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Gigapan Voyage Field Tested at 2009 “Desert Rats”

From August 27 to September 6, 2009, the Intelligent Robotics Group (IRG) completed a “robotic recon” experiment as part of the 2009 Desert Research and Technology Studies (D-RATS) field test at Black Point Lava Flow, Arizona. The goal of the “robotic recon experiment” is to improve NASA’s understanding of how advance robot scouting can enhance the planning and increase the science return from human exploration missions.

In June, IRG used a K10 mobile robot equipped with multiple cameras and 3D scanning laser to scout portions of Black Point Lava Flow. The data collected by K10 was subsequently used during Summer 2009 to plan field geology traverses, which were designed to help establish the geologic history of the site.

During D-RATS, two-man crews carried out traverses using the Lunar Electric Rover (a prototype lunar truck) and simulated EVA suits. Two of the traverses were planned using only satellite images. Two other traverses were based on satellite images and the ground-level robotic recon data. Assessment of the differences (in planning, execution, and science return) between the different traverses will provide insight into the usefulness of robotic recon.

BACKGROUND: The human return to the Moon in 2020 offers new opportunities to advance the scientific exploration of the lunar surface. But when the new exploration campaign begins, humans will initially be on the Moon only for short periods of time. Between human missions, however, robots will be available to perform surface operations. A central challenge, therefore, is to understand how robots can improve the productivity and science return of human missions. One way to do this may be robotic recon.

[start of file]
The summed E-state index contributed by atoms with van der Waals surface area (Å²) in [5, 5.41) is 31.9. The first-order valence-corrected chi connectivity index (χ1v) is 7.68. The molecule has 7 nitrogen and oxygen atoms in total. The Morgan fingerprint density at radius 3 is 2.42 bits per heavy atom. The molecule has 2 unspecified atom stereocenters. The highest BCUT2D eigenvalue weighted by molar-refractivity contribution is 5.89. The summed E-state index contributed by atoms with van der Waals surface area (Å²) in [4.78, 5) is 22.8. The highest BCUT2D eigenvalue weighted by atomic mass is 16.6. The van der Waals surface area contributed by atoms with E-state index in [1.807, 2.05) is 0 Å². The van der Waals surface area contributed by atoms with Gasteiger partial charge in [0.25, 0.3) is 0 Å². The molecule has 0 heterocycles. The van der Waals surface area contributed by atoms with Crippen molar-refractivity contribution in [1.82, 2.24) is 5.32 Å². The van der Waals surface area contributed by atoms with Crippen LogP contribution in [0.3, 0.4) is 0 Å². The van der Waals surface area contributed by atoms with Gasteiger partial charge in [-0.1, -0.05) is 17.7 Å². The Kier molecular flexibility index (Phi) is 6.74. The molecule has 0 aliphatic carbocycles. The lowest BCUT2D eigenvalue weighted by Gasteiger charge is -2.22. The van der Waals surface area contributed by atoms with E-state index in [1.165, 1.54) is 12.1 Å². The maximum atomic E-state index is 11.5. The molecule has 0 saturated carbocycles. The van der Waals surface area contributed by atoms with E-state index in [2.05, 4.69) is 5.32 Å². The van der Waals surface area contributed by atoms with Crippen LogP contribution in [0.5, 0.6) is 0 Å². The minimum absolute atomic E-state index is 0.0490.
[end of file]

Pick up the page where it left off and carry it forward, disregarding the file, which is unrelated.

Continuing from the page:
Robotic recon can potentially improve human exploration of the Moon in three ways: (1) it can increase scientific understanding so that better plans can be made; (2) it can reduce operational risk by evaluating routes and terrain hazards; and (3) it can improves crew productivity by enabling activities to be planned in detail.


GIGAPAN TEAM: Ted Morse, Eric Park, Randy Sargent

NASA PROGRAM FUNDING: Human-Robotic Systems (Exploration Technology Development Program)

Contact: Terry Fong


Ground-level robotic recon data collected by cameras mounted on the Lunar Exploration Rover vehicle was used to plan simulated lunar traverses during the 2009 Desert Research and Technology Studies field test. Here, a gigacam camera is shown mounted on the LER.

This panoramic view was taken during the 2009 Desert RATS field test by a gigacam mounted on the Lunar Exploration Rover. The GigaCam camera system was developed by Carnegie Mellon University in collaboration with the NASA Ames Intelligent Robotics Group.

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